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Intuitionistic Fuzzy Ideals of Ternary Near-Rings
International Journal of Fuzzy Logic and Intelligent Systems 2020;20(4):290-297
Published online December 25, 2020
© 2020 Korean Institute of Intelligent Systems.

Warud Nakkhasen

Department of Mathematics, Faculty of Science, Mahasarakham University, Mahasarakham, Thailand
Correspondence to: Warud Nakkhasen (warud.n@msu.ac.th)
Received August 7, 2018; Revised November 4, 2020; Accepted November 23, 2020.
This is an Open Access article distributed under the terms of the Creative Commons Attribution Non-Commercial License (http://creativecommons.org/licenses/by-nc/3.0) which permits unrestricted non-commercial use, distribution, and reproduction in any medium, provided the original work is properly cited.
Abstract
We define the concept of intuitionistic fuzzy ideals of ternary near-rings as a generalization of fuzzy ideals, and we investigate some of their properties. Moreover, we characterize the notions of Noetherian and Artinian ternary near-rings using their intuitionistic fuzzy ideals.
Keywords : Ternary near-ring, Fuzzy ideal, Intuitionistic fuzzy ideal, Intuitionistic fuzzy set
1. Introduction

The concept of fuzzy sets was first introduced by Zadeh [1] as a function of a nonempty set X on the unit interval [0, 1]. The first inspired application to many algebraic structures was the concept of fuzzy groups, introduced by Rosenfeld [2]. Lui [3] studied the fuzzy ideals of rings, and many researchers [46] have extended these concepts. The notions of fuzzy subnear-rings and fuzzy left (resp. right) ideals in near-rings were introduced by Abou-Zaid in [7]. They have been studied by many authors [810].

The concept of intuitionistic fuzzy sets was introduced by Atanassov [1113] as a generalization of the concept of fuzzy sets. Fuzzy sets give the degree of membership of an element in a given set. Intuitionistic fuzzy sets give both a degree of membership and a degree of non-membership. This theory has been studied by many mathematicians [1419]. Biswas [20] considered the notion of intuitionistic fuzzy subgroups of groups. In [21], the authors presented the concept of intuitionistic fuzzy ideals of semi-rings. Later, the concept of intuitionistic fuzzy ideals of near-rings was introduced and studied by Zhan and Ma [22].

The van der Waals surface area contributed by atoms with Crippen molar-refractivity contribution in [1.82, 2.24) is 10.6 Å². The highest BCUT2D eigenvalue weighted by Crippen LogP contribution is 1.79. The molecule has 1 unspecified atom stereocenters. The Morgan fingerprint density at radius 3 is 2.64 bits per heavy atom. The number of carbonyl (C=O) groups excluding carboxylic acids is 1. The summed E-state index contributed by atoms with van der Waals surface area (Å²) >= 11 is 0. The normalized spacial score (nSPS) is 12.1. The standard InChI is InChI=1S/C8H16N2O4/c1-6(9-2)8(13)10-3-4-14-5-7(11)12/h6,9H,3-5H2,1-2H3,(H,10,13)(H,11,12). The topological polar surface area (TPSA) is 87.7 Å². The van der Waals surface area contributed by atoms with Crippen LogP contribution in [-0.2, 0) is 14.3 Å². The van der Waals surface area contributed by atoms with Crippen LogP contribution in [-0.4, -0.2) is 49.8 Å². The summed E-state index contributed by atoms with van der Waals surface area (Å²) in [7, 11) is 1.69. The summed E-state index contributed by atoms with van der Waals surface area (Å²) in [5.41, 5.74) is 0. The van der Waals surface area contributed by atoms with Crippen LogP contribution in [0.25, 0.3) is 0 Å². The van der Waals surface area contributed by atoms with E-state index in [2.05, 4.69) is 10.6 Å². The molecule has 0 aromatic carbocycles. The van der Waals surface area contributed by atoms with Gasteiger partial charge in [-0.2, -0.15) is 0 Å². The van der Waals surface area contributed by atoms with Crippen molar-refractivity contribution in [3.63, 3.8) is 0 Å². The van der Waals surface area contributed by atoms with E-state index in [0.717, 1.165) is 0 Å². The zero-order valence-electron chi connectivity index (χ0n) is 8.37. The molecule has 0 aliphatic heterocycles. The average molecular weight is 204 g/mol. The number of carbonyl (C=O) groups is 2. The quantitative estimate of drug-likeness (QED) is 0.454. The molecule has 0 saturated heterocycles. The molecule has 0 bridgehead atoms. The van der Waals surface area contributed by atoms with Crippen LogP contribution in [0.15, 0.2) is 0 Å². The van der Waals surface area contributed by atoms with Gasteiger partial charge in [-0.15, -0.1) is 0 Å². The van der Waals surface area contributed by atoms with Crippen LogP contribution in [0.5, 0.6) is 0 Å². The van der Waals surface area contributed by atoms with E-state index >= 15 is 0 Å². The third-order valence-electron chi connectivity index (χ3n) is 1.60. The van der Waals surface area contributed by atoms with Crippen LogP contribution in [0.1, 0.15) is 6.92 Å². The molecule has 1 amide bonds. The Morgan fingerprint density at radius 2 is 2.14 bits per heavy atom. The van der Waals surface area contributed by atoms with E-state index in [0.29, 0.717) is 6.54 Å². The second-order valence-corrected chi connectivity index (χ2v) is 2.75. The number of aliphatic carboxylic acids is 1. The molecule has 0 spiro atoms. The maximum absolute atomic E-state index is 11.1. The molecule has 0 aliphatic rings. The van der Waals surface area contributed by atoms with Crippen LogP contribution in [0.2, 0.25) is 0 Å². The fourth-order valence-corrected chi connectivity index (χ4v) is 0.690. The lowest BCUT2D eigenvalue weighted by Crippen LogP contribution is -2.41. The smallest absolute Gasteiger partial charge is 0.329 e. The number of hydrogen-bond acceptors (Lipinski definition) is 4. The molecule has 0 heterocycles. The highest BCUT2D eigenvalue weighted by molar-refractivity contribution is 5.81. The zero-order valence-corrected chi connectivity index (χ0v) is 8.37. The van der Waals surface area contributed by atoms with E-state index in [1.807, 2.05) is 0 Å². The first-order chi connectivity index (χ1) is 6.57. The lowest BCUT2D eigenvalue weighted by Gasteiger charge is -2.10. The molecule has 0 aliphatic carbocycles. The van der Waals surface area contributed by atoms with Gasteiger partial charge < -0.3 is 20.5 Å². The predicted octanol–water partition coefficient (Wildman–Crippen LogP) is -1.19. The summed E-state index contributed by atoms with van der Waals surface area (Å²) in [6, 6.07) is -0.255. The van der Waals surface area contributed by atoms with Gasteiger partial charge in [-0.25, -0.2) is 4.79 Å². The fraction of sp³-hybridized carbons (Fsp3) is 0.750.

In 2012, Nakkhasen and Pibaljomme [23] introduced the concept of left ternary near-rings and investigated some properties of L-fuzzy ideals of ternary near-rings, where L is a complete lattice with the greatest element 1 and the least element 0. Later, Uma Maheswari and Meera [24, 25] studied the concepts of fuzzy soft ideals and fuzzy soft prime ideals over right ternary near-rings. In this paper, we introduce the notion of intuitionistic fuzzy ideals of ternary near-rings and investigate some of their properties. Also, we introduce and characterize the notions of Noetherian and Artinian ternary near-rings using their intuitionistic fuzzy ideals.

2. Preliminaries

In this section, we present the basic definitions that are used in the following sections of this paper.

Definition 1 [26]

A ternary semi-group is an algebraic structure (N,+, [ ]) such that N is a nonempty set, and [ ] : N3N is a ternary operation satisfying the following associative law: [[abc]de] = [a[bcd]e] = [ab[cde]], for all a, b, c, d, eN.

Definition 2 [26]

Let A, B, and C be nonempty subsets of a ternary near-ring N. Then, [ABC] = {[abc] ∈ N | aA, bB, cC}.

Definition 3 [23]

Let N be a nonempty set together with a binary operation + and a ternary operation [ ] : N3N. Then, (N,+, [ ]) is called a left ternary near-ring if it satisfies the following conditions:

  • (i) (N, +) is a group (not necessarily abelian);

  • (ii) (N, [ ]) is a ternary semi-group;

  • (iii) [ab(c + d)] = [abc] + [abd], for every a, b, c, dN.

Right ternary near-rings and lateral ternary near-rings are defined in a similar manner. In this paper, we focus on left ternary near-rings, and we will use the word “ternary near-rings” to mean “left ternary near-rings.”

Definition 4 [23]

A nonempty subset T of a ternary near-ring N is said to be a ternary subnear-ring of N if abT and [abc] ∈ T, for all a, b, cT.

Definition 5 [24]

Let N be a nonempty near-ring. Let I be a normal subgroup of (N, +). Then, for every a, b, cN and iI,

  • (i) I is called a left ideal of N if [NNI] ⊆ I;

  • (ii) I is called a right ideal of N if [(a + i)bc] − [abc] ∈ I;

  • (iii) I is called a lateral ideal of N if [a(b + i)c] − [abc] ∈ I.

We call I an ideal of N if it is a left ideal, a right ideal, and a lateral ideal of N.

Example 1 [23]

Let N = {a, b, c, d} be a set with a binary operation + on N as follows:

+abcd
aabcd
bbadc
ccdba